I played keys when I first started working in pits, and I was always expected to do my own programming for them. Music directors would give me feedback on my patches like they gave string players on their bowings: they didn’t plan them in advance, and they gave notes when they wanted an adjustment made.
I never thought twice about it until I heard of music directors programming all of a show’s key books by themselves. Thanks to the social groups (Facebook, Linkedin and Twitter), we can now all see if our experience reflects the majority’s experience. This is why I believe it has been so helpful that in the past few years, we’ve all joined forces into such a great community, rather than stay isolated.
I believe that programming all key books is a topic that we need to discuss as a group, because once most of us do one thing, it becomes the expectation for everyone, with little room for individual preferences. Of course, this issue mainly relates to community and regional theatre, since at the Broadway level, the task is given to synth programmers.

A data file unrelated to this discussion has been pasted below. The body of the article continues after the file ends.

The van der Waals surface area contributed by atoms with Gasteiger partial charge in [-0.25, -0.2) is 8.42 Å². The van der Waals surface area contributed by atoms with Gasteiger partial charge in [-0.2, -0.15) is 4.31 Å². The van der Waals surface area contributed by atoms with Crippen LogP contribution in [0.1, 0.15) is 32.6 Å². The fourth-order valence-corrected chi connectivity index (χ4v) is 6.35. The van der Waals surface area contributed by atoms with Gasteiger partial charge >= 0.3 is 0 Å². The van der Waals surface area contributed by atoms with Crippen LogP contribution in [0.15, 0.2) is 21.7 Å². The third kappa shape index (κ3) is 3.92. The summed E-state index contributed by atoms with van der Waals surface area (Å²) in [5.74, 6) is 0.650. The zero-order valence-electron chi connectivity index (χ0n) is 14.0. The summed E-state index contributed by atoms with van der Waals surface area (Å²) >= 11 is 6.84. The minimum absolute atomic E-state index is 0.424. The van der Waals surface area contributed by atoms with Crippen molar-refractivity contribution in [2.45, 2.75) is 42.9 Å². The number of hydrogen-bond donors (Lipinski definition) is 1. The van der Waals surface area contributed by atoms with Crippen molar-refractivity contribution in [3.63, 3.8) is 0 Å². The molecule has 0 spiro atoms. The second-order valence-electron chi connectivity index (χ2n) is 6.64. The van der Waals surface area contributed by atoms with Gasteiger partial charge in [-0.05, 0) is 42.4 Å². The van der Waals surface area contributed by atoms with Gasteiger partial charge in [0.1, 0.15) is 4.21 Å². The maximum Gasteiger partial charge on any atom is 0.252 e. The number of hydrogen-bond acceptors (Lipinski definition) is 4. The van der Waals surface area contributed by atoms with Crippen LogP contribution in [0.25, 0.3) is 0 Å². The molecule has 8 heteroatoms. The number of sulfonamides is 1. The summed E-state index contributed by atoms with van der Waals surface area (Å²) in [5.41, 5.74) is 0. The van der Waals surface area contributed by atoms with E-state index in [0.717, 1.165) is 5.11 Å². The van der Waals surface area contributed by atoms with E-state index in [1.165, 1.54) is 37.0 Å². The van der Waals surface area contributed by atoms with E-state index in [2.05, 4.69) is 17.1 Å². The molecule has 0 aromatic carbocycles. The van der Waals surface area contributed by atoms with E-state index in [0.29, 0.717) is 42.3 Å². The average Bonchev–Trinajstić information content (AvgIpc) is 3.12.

Understanding how hard it is for theatres to keep their doors open, we try to accept any amount they’re able to pay us, even when it means putting our best interest aside. To count the hours we put in doesn’t seem ethically right. But because we often get paid a stipend, that amount of hours is what determines how much we actually get paid. The more we add onto our load, the less we make. There’s always more we can do, so where to draw the line? By programming keys, are we forging the path to doing even more, like creating guitar sounds? After all, a guitarist’s choices of tones and settings are as important as are the ones for keyboardists.
At the same time, it can be worth it to program all key books. By doing everything ourselves, we have more control over the final result. Patches can be picked with the right attack for each section, the best lead chosen, and the right organ tone set. When sound effects come from the keys, no one better than the music director knows which patch perfectly matches the action on stage. We can make sure that when certain samples are indicated to be in more than one keyboard, they all sound exactly the same. Who knows if all key players are able to split a keyboard, put a harp arpeggio in a one single key, or assign a foot pedal for patch switches?
I think that as a community, we need to look at the pros and cons of this, and understand that what we decide to do on the job right now will influence the next generations of music directors.